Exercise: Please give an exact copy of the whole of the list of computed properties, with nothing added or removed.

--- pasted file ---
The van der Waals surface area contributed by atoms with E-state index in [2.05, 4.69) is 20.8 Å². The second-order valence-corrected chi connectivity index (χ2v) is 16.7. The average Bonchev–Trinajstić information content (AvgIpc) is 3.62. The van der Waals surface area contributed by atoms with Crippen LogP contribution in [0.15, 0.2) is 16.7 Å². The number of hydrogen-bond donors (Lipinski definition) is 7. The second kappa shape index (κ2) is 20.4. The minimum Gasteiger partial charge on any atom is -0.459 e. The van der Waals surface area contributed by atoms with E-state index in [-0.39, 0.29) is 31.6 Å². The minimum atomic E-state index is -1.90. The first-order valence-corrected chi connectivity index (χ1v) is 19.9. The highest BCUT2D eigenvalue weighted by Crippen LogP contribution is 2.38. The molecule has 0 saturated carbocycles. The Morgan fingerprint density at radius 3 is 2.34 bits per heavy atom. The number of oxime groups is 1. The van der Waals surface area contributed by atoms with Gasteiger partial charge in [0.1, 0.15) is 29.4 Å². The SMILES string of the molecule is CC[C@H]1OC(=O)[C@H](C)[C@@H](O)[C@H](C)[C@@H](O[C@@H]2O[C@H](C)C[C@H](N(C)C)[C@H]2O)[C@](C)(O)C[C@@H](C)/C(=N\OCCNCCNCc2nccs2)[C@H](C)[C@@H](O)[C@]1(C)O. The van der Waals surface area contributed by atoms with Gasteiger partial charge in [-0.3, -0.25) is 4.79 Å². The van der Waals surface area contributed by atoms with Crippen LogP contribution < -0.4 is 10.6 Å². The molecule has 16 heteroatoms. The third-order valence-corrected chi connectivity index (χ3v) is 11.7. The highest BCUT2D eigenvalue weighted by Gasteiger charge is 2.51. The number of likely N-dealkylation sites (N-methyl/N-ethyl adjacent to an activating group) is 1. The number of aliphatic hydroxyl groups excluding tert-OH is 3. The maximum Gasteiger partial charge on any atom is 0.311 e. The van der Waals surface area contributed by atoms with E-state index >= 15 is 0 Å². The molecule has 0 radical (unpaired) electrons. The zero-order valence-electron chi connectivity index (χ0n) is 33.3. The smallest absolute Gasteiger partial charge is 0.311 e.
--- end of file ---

The van der Waals surface area contributed by atoms with E-state index in [2.05, 4.69) is 20.8 Å². The second-order valence-corrected chi connectivity index (χ2v) is 16.7. The average Bonchev–Trinajstić information content (AvgIpc) is 3.62. The van der Waals surface area contributed by atoms with Crippen LogP contribution in [0.15, 0.2) is 16.7 Å². The number of hydrogen-bond donors (Lipinski definition) is 7. The second kappa shape index (κ2) is 20.4. The minimum Gasteiger partial charge on any atom is -0.459 e. The van der Waals surface area contributed by atoms with E-state index in [-0.39, 0.29) is 31.6 Å². The minimum atomic E-state index is -1.90. The first-order valence-corrected chi connectivity index (χ1v) is 19.9. The highest BCUT2D eigenvalue weighted by Crippen LogP contribution is 2.38. The molecule has 0 saturated carbocycles. The Morgan fingerprint density at radius 3 is 2.34 bits per heavy atom. The number of oxime groups is 1. The van der Waals surface area contributed by atoms with Gasteiger partial charge in [0.1, 0.15) is 29.4 Å². The SMILES string of the molecule is CC[C@H]1OC(=O)[C@H](C)[C@@H](O)[C@H](C)[C@@H](O[C@@H]2O[C@H](C)C[C@H](N(C)C)[C@H]2O)[C@](C)(O)C[C@@H](C)/C(=N\OCCNCCNCc2nccs2)[C@H](C)[C@@H](O)[C@]1(C)O. The van der Waals surface area contributed by atoms with Gasteiger partial charge in [-0.3, -0.25) is 4.79 Å². The van der Waals surface area contributed by atoms with Crippen LogP contribution < -0.4 is 10.6 Å². The molecule has 16 heteroatoms. The third-order valence-corrected chi connectivity index (χ3v) is 11.7. The highest BCUT2D eigenvalue weighted by Gasteiger charge is 2.51. The number of likely N-dealkylation sites (N-methyl/N-ethyl adjacent to an activating group) is 1. The number of aliphatic hydroxyl groups excluding tert-OH is 3. The maximum Gasteiger partial charge on any atom is 0.311 e. The van der Waals surface area contributed by atoms with E-state index >= 15 is 0 Å². The molecule has 0 radical (unpaired) electrons. The zero-order valence-electron chi connectivity index (χ0n) is 33.3. The smallest absolute Gasteiger partial charge is 0.311 e.